Institut für Hydromechanik
Facing Global Warming: Making Cities more Livable

Laboratory studies of nightly cold air drainage into the German city of Mannheim were performed. The incentive was to mitigate the urban heat island (UHI) effect which impacts dweller’s health and impairs sleep quality in hot summer nights. Colder air from the rural surroundings can cool down city air temperature and contribute to improved living and health conditions.

The movie shows the flow of simulated cold air as it was studied at scaled models for the present and the projected future state tailored to the improved intrusion of cold air flow into the city center. In subsequent film clips cold air flows in the present and future state are compared for various subareas and filmed from different perspectives.

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IfH Forschung im Fernsehen

Der TV-Beitrag, gedreht vom Bayrischen Rundfunk für die Wissenschaftssendungen „Gut zu Wissen“ (BR) und  „Xenius“ (Arte), beschäftigt sich mit Alleenbäumen und Heckenreihen in städtischen Straßenschluchten. Es werden deren Einflüsse auf die natürliche Ventilation erläutert und die damit verbundenen Auswirkungen auf die Vermischung und den Abtransport von im Straßenraum freigesetzten Verkehrsemissionen betrachtet.

Während Alleenbaumreihen zu einem Anstieg von verkehrsbedingten Schadstoffkonzentrationen führen, weil sie die natürliche Ventilation einschränken, wirken sich Heckenreihe positiv auf die Luftqualität im Straßenraum aus.

Weitere Informationen und Daten zu dem Forschungsprojekt sind hier zu finden:

EUROMECH Colloquium

- Postponed due to Covid19 Emergency -
"Granular Patterns in Oscillatory Flows" from Sept 07 - 10, 2021 in Genoa, Italy


The physics underlying the transport of particles and the particle collective attitude to originate geometrical patterns in oscillatory flows is the main scope of the colloquium. Contributions concerning turbulence and particle dynamics are favoured. Nonetheless, geomorphological, chemical and biological aspects strictly related to the mechanics of particulate oscillatory flows are considered of great relevance for the colloquium. Indeed, the multidisciplinarity of the contributions is believed fundamental for a successful colloquium. The colloquium can be attended by participation only.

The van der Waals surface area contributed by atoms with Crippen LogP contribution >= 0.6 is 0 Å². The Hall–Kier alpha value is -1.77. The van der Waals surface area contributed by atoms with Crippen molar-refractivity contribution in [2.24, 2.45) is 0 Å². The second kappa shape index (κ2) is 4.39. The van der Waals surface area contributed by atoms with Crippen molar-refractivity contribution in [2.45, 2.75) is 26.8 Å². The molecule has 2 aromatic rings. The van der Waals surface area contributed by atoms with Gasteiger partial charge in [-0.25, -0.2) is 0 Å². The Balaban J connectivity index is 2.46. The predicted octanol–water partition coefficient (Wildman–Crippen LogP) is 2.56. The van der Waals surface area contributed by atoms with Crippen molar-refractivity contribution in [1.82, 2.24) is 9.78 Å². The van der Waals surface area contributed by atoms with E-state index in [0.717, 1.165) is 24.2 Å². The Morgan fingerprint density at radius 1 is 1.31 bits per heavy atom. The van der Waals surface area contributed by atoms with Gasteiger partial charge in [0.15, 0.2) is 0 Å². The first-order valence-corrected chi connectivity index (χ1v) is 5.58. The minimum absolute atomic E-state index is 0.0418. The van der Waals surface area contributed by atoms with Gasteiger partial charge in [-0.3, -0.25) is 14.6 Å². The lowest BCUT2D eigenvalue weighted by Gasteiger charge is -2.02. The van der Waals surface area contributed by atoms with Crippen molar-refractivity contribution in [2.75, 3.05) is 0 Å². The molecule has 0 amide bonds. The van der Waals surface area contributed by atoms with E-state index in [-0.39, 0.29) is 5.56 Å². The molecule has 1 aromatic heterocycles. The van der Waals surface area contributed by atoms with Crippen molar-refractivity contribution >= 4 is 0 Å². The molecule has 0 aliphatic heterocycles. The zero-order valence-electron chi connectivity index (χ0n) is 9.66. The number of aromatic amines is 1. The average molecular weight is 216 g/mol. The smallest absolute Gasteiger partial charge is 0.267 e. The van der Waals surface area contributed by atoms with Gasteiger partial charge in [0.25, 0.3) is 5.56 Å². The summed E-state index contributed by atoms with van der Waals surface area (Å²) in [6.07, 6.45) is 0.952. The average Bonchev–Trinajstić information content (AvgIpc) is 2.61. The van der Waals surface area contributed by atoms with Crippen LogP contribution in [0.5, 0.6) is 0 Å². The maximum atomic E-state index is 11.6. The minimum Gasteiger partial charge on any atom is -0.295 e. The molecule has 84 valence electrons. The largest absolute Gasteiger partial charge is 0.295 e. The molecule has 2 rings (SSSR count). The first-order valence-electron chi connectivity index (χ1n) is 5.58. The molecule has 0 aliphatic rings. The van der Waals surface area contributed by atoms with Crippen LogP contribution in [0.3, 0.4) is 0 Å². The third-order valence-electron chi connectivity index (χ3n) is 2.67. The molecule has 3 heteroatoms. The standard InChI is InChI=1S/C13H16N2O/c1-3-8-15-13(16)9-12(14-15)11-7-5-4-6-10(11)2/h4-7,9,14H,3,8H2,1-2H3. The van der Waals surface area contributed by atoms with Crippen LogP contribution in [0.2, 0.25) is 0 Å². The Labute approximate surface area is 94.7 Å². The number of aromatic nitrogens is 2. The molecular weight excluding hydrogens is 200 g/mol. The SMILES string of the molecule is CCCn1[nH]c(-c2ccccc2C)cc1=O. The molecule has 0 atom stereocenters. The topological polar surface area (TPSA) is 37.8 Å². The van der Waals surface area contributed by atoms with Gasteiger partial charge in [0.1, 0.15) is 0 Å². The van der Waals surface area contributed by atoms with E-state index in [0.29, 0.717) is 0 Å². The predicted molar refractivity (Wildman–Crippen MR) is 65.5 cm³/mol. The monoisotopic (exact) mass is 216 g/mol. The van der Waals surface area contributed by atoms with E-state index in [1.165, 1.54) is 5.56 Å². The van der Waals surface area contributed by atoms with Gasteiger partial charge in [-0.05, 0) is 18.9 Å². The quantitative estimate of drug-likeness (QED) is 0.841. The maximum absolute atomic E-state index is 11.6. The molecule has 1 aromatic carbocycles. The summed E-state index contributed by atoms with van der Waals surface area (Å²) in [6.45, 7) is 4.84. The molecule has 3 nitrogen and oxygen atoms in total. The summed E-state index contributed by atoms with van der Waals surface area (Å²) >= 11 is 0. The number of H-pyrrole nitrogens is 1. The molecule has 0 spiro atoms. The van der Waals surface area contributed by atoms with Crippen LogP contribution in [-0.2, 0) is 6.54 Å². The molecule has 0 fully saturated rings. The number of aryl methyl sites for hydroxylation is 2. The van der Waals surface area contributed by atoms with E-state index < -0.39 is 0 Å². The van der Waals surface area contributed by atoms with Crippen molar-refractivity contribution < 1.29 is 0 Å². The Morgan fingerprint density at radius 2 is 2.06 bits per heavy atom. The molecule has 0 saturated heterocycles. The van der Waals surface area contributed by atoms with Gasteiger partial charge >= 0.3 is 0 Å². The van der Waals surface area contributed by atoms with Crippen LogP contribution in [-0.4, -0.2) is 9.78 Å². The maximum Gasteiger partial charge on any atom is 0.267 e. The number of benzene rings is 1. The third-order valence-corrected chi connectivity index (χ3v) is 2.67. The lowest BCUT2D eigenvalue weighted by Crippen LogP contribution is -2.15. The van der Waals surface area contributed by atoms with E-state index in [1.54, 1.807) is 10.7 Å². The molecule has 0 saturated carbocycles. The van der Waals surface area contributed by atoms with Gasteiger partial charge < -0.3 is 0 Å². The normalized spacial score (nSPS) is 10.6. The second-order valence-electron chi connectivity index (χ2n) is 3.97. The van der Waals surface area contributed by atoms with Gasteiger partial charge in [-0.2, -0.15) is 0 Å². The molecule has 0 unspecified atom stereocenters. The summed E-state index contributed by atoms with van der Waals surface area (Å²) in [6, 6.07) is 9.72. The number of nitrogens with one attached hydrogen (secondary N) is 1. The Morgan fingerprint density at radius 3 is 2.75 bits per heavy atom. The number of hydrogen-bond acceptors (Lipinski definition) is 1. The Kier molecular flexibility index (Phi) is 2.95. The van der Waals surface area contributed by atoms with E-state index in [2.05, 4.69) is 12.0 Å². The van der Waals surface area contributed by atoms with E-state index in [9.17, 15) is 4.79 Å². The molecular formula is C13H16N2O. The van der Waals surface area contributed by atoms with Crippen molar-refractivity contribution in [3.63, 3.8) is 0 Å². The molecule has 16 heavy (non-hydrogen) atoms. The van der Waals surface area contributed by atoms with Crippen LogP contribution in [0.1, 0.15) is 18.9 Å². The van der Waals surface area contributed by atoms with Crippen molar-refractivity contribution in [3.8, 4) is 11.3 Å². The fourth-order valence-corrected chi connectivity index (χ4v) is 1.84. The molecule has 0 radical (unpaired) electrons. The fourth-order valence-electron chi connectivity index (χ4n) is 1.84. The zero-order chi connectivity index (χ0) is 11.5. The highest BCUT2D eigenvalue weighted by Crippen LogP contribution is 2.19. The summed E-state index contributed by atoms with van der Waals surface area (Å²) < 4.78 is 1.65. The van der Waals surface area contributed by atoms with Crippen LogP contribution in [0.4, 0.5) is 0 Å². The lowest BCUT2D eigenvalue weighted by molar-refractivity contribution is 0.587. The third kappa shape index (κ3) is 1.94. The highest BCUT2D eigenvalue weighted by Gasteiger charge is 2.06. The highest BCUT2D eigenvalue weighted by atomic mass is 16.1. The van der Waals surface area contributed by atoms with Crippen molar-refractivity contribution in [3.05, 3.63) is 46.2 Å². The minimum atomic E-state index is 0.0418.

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More information
MOAT project successful in large-scale Gauss call

The MOAT project ("micro-organisms and turbulence") has just been awarded a massive amount of computational resources at the Stuttgart super-computing center HLRS through the highly-competitive selection process coordinated by the Gauss Center for Supercomputing (GCS).
The simulations will consider the fate of bacteria in turbulent open channel flow over a realistic sediment bed, including a faithful representation of the dynamics of suspended particles and of additional scalar fields.
A link to the result of the 20th GCS call for large-scale projects can be found here. 
More information on the science behind the MOAT project can be found here.

Direct Numerical Simulation of the Formation of Subaqueous Sediment Patterns: Evolution Beyond the Initial Formation

This project has investigated the problem of sediment transport and subaqueous pattern formation by means of high-fidelity direct numerical simulations which resolve all the relevant scales of the flow and the sediment bed. In order to realistically capture the phenomenon, sufficiently large computational domains with up to several billion grid nodes are adopted, while the sediment bed is represented by up to a million mobile spherical particles. The study provides a unique set of spatially and temporally resolved information on the flow field and the motion of individual particles which make up the sediment bed, providing novel insight into the different mechanisms involved in the processes of sediment pattern formation.

Direct Numerical Simulation of Fully-Rough Open-Channel Flow Over Spherical Roughness Elements

Open channel flow can be considered as a convenient "laboratory" for investigating the physics of the flow in rivers. One open questions in this field is related to the influence of a rough boundary (i.e. the sediment bed) upon the hydraulic properties, which to date is still unsatisfactorily modelled by common engineering-type formulae. The present project aims to provide the basis for enhanced models by generating high-fidelity data of shallow flow over a bed roughened with spherical elements in the fully rough regime. In particular, the influence of the roughness Reynolds number and of the spatial roughness arrangement upon the turbulent channel flow structure is being studied.